United Way fights turnover

By Todd Cohen

To attract and retain staff in the face of high turnover, local United Ways in North Carolina aim to improve pay, benefits and working conditions.

Among 53 United Ways with at least one full-time staffer, roughly 60 CEOs have departed since early 1997, says Jim Morrison, president of the United Way of North Carolina.

“Mostly we’re losing people on compensation and benefits,” he says.

The statewide organization has commissioned a study comparing United Way salaries with those paid by other groups.

“It’s my belief that we will find that the compensation is higher for comparable positions in the private for-profit sector, and certainly in the community,” Morrison says.

In its search for a new president, for example, the United Way of Greater High Point found a “regional discrepancy” in compensation, with United Ways in the Southeast trailing those in other regions, says Tony Cardoni, board chairman.

That could eliminate some strong candidates from smaller United Ways with compensation exceeding the range of $65,000 to $100,000 for the High Point job, he says.

The Triangle United Way is running its annual fall drive after losing three key fundraisers, some for higher-paying jobs in the region, although CEO Craig Chancellor says turnover and compensation are not problems.

Ron Drago, CEO of United Way of Forsyth County, says the United Way system generally offers inadequate training and pay to senior staff, who face growing pressure to do more with less and can burn out quickly.

And United Way campaign officials, typically on fast career tracks, can find little room to advance at their own organizations, he says.

In one effort to boost training, Wake Forest University offers free scholarships for its executive MBA program to staff of United Ways in Winston-Salem, Greensboro and Charlotte and their member agencies.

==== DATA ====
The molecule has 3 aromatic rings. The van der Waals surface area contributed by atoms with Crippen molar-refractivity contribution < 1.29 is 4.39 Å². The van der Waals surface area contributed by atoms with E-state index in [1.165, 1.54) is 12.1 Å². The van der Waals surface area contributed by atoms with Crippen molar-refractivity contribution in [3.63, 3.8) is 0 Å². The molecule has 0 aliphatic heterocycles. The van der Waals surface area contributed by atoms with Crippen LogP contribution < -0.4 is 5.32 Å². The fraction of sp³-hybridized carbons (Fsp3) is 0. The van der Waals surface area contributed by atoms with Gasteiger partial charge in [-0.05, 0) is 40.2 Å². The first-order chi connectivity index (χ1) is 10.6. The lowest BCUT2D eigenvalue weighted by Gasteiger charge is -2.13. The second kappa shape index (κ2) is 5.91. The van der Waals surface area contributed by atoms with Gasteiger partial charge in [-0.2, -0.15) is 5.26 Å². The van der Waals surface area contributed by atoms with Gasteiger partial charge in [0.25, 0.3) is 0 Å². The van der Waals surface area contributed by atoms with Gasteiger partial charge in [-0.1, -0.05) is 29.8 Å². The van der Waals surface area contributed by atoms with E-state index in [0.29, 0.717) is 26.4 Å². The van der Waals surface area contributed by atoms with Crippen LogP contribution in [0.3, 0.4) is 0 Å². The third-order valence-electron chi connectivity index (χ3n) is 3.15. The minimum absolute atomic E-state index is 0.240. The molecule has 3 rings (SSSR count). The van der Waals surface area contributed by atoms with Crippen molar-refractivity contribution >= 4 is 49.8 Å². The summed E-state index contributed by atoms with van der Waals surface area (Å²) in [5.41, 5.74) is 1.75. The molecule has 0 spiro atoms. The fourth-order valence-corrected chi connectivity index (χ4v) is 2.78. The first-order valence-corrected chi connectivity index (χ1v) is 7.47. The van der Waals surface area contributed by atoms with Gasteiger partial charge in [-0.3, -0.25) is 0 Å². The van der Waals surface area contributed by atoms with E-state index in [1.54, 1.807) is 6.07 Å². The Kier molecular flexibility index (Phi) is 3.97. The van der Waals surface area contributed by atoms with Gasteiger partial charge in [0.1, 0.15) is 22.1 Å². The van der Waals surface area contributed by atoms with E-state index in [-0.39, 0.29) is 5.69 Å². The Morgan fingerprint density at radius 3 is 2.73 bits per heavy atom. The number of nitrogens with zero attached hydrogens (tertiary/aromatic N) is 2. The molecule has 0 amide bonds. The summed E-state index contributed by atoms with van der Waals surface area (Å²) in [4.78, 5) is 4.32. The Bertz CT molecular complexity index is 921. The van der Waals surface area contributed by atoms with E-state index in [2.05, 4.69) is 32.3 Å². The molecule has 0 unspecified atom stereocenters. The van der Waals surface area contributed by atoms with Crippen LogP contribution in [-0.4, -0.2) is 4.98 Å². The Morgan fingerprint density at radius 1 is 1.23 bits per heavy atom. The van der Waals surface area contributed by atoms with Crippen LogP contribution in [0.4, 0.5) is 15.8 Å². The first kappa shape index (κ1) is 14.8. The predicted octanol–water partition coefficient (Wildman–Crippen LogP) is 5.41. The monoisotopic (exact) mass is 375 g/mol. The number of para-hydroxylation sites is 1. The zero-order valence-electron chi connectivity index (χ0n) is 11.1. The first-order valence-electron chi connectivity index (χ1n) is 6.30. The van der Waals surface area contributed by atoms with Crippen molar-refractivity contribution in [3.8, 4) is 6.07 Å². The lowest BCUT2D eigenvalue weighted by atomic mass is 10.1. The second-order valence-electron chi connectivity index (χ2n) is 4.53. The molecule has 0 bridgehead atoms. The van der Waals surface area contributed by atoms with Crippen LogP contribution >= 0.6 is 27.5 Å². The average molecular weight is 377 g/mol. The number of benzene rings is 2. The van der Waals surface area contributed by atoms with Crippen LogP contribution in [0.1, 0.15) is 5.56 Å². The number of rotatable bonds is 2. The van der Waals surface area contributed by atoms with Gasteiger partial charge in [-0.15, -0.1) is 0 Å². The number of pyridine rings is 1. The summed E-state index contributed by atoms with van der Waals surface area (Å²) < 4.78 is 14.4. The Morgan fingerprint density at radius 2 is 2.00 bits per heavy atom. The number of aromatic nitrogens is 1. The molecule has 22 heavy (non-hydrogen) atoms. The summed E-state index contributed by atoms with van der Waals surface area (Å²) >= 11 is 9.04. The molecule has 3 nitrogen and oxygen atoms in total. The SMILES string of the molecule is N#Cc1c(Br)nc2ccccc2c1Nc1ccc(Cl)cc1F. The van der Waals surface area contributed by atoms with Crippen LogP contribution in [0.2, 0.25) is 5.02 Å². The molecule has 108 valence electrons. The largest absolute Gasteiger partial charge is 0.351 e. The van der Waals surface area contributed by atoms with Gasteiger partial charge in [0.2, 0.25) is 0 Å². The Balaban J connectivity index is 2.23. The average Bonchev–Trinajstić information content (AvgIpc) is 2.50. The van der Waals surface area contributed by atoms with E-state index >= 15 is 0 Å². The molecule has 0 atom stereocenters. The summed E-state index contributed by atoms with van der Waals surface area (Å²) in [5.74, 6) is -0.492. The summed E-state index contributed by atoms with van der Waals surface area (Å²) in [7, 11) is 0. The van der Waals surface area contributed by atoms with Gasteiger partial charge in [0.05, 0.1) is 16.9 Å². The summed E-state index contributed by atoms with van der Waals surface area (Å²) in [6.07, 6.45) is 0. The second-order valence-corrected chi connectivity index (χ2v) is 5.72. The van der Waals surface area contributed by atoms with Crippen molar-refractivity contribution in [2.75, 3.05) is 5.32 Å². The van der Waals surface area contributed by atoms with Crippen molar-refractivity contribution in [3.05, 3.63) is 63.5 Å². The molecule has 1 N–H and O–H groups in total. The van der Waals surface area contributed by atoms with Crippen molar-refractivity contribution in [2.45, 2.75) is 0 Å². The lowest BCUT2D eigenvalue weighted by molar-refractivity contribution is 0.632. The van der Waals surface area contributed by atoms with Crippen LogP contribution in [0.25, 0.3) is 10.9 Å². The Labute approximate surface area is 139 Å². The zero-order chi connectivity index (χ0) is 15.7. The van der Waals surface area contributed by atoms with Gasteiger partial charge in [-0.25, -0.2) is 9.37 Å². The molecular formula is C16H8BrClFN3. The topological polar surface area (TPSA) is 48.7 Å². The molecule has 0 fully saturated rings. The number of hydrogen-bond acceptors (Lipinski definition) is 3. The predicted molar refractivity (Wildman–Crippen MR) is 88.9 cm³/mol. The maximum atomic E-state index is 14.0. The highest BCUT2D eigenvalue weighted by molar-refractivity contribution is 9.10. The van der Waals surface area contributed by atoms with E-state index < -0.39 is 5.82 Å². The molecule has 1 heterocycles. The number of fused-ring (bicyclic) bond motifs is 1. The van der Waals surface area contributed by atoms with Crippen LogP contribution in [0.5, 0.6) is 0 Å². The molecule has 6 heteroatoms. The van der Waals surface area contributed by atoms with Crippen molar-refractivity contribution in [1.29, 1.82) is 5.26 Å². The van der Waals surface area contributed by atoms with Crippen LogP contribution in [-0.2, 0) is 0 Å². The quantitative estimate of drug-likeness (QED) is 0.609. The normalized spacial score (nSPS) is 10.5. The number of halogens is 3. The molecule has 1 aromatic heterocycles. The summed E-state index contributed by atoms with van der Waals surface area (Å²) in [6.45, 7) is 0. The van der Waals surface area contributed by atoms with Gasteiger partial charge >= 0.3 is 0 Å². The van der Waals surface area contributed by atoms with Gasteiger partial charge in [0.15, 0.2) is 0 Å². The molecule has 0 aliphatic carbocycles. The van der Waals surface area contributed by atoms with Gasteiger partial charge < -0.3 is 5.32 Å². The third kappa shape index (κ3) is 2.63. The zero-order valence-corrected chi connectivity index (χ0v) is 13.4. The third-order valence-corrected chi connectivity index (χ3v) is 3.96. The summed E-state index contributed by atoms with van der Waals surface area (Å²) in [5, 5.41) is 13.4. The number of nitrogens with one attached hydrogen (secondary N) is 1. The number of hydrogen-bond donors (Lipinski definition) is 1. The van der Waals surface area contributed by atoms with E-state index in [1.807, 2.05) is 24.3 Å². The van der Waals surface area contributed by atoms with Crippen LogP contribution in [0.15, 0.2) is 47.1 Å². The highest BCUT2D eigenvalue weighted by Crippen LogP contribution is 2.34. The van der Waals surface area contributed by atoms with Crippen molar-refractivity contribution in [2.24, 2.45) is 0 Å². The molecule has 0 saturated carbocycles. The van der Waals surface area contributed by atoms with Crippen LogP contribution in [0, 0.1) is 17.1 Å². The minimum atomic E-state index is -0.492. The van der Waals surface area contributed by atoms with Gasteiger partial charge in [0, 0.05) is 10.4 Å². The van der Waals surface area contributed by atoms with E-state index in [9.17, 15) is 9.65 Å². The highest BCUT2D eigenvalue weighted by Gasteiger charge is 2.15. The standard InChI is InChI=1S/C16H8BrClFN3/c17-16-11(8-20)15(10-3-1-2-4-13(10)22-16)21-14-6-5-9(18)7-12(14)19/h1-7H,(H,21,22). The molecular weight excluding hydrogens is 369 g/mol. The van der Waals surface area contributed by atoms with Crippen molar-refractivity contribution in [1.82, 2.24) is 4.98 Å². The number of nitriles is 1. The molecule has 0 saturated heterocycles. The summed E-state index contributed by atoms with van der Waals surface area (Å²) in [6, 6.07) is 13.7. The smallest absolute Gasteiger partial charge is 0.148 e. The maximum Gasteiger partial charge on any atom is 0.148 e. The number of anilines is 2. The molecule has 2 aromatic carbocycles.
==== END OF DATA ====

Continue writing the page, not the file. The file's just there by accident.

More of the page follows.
And the United Way of North Carolina has teamed up with United Way of Central Carolinas in Charlotte to create a statewide health-insurance alliance, building on a plan the Charlotte United Way offers to its 80 employees and 92 member agencies.

The plan covers 850 individuals in Charlotte and at the United Way of North Carolina and 11 other local United Ways.

Larger groups typically can pay 5 to 10 percent less for coverage than do smaller groups, says Harry Stokes, CEO of Contemporary Benefits Design, the Matthews broker that offers the statewide plan.

The United Way of Alamance County in Burlington, for example, saves more than $5,500 a year through the group plan, says Dave Knots, United Way president.

United Way of Central Carolinas also is considering working with smaller United Ways to combine back-room operations such as payroll, human resources and finance, says Diane Wright, vice president for marketing.

And United Way of Greater Greensboro soon will review personnel policies, aiming to strengthen family leave, says Neil Belenky, United Way president.

“Working conditions are becoming very important,” he says. 

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